and its authorship inquired after in the circles where I visited. It was issued in pamphlet form, but not long continued, as I found the mystery on which its existence depended in danger of being unravelled.
4. "Traits of the Aborigines of America."
A poem in five cantos, comprising two hundred and eighty-four pages. This was composed two years before my marriage, but its publication delayed for some time, when it was issued from the University Press at Cambridge, Mass. An early acquaintance with the Mohegan tribe of Indians, who resided a few miles from Norwich, and a taste for searching out the historic legends of our forest-people, deepened my interest in their native lineaments of character, and my sympathy for their degraded condition. In the notes of the volume much information is concentrated respecting them, derived from various sources, in the revision of which I gratefully received the aid of the acute and discriminating mind of my husband. The work was singularly unpopular, there existing in the community no reciprocity with the subject.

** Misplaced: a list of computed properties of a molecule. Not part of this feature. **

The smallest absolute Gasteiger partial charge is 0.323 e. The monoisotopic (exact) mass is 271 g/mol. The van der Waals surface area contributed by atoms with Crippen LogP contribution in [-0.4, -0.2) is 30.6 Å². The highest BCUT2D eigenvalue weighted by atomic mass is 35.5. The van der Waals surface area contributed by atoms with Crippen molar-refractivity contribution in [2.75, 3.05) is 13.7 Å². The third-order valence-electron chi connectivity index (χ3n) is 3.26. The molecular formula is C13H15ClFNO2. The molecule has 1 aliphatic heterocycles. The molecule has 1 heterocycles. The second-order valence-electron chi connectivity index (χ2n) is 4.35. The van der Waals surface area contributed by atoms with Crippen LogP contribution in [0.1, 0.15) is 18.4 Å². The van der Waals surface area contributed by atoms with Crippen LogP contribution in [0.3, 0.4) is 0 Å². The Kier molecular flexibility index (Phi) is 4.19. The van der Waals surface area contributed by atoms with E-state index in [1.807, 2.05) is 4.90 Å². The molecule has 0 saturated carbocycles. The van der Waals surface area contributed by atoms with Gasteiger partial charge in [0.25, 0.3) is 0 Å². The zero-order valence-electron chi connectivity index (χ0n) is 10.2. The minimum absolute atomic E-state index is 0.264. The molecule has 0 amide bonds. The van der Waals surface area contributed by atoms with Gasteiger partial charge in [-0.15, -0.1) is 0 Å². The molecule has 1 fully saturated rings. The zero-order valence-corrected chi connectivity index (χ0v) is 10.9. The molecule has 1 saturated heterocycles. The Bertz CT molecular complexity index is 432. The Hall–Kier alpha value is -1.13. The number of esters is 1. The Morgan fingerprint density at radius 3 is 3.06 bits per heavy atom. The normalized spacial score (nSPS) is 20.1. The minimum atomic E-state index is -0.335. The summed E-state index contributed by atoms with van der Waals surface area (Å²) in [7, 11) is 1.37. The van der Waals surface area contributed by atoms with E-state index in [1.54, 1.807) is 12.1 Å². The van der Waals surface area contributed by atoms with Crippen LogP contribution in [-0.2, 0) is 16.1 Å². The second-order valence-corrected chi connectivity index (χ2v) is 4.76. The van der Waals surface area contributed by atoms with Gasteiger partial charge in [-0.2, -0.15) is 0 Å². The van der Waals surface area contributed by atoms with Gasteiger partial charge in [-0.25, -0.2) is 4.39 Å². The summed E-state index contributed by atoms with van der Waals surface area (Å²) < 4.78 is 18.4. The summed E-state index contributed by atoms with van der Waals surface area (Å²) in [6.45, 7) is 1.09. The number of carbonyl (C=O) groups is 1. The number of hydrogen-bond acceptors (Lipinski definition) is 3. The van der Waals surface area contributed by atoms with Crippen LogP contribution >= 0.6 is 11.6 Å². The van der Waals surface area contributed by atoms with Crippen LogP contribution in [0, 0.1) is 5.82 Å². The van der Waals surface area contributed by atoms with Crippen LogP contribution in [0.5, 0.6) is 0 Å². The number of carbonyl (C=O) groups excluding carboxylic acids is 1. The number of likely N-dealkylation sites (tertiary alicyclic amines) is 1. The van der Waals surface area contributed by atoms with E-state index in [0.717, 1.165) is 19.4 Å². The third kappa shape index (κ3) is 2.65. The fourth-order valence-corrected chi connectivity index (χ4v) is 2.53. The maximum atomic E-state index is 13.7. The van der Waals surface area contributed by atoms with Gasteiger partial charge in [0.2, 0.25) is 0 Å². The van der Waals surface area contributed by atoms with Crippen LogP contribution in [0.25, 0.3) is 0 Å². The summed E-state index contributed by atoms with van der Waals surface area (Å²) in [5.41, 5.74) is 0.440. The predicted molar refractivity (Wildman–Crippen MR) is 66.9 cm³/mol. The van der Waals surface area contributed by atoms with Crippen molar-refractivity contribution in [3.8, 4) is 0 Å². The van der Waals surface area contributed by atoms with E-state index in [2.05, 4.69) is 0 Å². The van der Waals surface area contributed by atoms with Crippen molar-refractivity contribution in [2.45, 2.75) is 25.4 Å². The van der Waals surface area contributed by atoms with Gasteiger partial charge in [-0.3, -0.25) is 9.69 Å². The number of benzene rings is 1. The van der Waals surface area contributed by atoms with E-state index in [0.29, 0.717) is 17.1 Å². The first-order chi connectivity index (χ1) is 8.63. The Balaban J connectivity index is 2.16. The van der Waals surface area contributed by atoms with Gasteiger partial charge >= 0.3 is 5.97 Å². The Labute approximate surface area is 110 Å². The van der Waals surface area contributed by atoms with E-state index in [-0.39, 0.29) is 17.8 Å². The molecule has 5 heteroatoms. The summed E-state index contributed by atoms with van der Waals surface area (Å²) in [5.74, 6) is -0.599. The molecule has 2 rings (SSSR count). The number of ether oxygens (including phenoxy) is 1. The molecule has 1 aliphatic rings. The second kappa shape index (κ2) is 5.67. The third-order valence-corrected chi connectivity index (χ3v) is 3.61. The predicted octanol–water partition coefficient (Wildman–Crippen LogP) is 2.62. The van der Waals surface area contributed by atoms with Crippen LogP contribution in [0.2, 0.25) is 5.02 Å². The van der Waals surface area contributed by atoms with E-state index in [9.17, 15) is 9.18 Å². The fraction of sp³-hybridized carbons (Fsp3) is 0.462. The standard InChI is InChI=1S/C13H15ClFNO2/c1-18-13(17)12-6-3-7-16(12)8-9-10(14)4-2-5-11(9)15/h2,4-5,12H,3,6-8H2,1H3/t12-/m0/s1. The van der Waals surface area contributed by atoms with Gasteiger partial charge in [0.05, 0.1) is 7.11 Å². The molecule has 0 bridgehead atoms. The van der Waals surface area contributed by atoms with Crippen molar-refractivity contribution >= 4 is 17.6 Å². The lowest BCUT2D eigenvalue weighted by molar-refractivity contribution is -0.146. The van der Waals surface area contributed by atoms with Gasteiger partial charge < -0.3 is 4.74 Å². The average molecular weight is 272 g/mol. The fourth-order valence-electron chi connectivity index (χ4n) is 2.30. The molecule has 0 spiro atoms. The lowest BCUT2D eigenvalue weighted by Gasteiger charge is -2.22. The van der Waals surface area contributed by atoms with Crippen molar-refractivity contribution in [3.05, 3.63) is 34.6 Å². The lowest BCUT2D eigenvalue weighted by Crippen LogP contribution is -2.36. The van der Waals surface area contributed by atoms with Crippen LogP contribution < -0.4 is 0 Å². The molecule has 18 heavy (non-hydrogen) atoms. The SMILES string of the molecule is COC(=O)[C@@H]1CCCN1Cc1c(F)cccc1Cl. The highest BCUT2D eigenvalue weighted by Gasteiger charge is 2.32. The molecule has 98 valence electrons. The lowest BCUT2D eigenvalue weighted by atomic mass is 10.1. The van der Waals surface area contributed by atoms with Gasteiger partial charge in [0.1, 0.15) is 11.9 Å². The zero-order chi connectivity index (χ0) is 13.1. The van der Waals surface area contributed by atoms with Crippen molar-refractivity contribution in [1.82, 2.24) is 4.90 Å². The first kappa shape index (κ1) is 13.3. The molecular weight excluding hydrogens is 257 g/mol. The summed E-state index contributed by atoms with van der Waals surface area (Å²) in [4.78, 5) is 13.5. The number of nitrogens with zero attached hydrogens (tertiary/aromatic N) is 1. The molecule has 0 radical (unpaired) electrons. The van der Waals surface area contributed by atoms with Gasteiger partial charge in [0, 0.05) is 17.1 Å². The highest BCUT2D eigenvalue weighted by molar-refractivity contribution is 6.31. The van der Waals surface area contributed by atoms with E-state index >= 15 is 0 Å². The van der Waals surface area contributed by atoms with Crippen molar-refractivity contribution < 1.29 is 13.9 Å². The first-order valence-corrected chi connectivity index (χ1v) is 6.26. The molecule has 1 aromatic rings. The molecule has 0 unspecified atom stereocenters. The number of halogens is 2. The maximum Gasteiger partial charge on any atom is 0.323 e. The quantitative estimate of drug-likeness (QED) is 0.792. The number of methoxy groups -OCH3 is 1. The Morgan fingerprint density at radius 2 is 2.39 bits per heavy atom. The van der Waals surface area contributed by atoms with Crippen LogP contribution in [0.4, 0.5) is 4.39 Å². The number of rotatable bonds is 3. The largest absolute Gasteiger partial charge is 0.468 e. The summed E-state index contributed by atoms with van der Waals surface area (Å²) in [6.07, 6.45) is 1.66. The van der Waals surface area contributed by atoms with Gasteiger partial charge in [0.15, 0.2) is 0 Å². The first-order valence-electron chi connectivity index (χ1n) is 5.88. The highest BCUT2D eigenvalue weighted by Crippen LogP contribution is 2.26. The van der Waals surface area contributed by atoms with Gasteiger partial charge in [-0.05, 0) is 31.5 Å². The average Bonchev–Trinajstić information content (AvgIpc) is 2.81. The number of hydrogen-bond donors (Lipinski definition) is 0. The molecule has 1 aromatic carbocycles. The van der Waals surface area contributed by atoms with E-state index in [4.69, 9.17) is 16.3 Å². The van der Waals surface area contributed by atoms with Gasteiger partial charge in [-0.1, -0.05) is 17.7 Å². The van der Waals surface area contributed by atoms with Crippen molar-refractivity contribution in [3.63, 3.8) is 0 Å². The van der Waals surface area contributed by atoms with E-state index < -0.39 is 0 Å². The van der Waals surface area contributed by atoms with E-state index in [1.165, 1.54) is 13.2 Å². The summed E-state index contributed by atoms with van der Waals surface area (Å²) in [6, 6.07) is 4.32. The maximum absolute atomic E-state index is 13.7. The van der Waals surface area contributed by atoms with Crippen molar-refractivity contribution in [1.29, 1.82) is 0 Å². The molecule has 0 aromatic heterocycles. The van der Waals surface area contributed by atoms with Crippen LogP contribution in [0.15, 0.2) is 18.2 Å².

Indeed, our injustice and hard-hearted policy with regard to the original owners of the soil has ever seemed to me one of our greatest national sins. The eloquent prelate of Minnesota, Bishop Whipple, whose